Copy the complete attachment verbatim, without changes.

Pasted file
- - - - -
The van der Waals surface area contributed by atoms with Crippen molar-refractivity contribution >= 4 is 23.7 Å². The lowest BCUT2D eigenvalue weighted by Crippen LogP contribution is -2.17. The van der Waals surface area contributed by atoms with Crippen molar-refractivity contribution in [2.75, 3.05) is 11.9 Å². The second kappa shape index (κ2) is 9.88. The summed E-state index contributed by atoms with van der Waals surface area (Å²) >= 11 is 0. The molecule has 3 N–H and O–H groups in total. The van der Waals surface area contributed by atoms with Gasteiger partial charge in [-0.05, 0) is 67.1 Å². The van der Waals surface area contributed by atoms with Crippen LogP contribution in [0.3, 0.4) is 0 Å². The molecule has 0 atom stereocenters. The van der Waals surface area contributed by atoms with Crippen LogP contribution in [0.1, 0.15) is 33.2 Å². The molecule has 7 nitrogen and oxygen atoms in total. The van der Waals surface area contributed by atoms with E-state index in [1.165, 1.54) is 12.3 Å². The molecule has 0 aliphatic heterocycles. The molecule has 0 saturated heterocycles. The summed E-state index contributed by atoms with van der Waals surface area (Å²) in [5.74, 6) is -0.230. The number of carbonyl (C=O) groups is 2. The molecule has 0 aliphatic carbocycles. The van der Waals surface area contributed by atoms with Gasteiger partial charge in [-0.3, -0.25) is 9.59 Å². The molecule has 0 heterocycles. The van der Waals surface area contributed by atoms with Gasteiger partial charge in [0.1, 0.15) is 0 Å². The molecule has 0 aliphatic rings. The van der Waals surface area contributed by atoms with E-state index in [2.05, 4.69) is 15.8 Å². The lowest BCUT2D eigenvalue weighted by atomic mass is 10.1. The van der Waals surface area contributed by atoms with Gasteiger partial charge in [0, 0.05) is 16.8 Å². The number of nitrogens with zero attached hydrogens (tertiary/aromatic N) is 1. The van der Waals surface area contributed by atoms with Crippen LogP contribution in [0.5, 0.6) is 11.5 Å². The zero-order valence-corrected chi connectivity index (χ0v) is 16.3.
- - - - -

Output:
The van der Waals surface area contributed by atoms with Crippen molar-refractivity contribution >= 4 is 23.7 Å². The lowest BCUT2D eigenvalue weighted by Crippen LogP contribution is -2.17. The van der Waals surface area contributed by atoms with Crippen molar-refractivity contribution in [2.75, 3.05) is 11.9 Å². The second kappa shape index (κ2) is 9.88. The summed E-state index contributed by atoms with van der Waals surface area (Å²) >= 11 is 0. The molecule has 3 N–H and O–H groups in total. The van der Waals surface area contributed by atoms with Gasteiger partial charge in [-0.05, 0) is 67.1 Å². The van der Waals surface area contributed by atoms with Crippen LogP contribution in [0.3, 0.4) is 0 Å². The molecule has 0 atom stereocenters. The van der Waals surface area contributed by atoms with Crippen LogP contribution in [0.1, 0.15) is 33.2 Å². The molecule has 7 nitrogen and oxygen atoms in total. The van der Waals surface area contributed by atoms with E-state index in [1.165, 1.54) is 12.3 Å². The molecule has 0 aliphatic heterocycles. The molecule has 0 saturated heterocycles. The summed E-state index contributed by atoms with van der Waals surface area (Å²) in [5.74, 6) is -0.230. The number of carbonyl (C=O) groups is 2. The molecule has 0 aliphatic carbocycles. The van der Waals surface area contributed by atoms with Gasteiger partial charge in [-0.3, -0.25) is 9.59 Å². The molecule has 0 heterocycles. The van der Waals surface area contributed by atoms with Gasteiger partial charge in [0.1, 0.15) is 0 Å². The molecule has 0 aliphatic rings. The van der Waals surface area contributed by atoms with E-state index in [2.05, 4.69) is 15.8 Å². The lowest BCUT2D eigenvalue weighted by atomic mass is 10.1. The van der Waals surface area contributed by atoms with Gasteiger partial charge in [0, 0.05) is 16.8 Å². The number of nitrogens with zero attached hydrogens (tertiary/aromatic N) is 1. The van der Waals surface area contributed by atoms with Crippen LogP contribution in [0.5, 0.6) is 11.5 Å². The zero-order valence-corrected chi connectivity index (χ0v) is 16.3.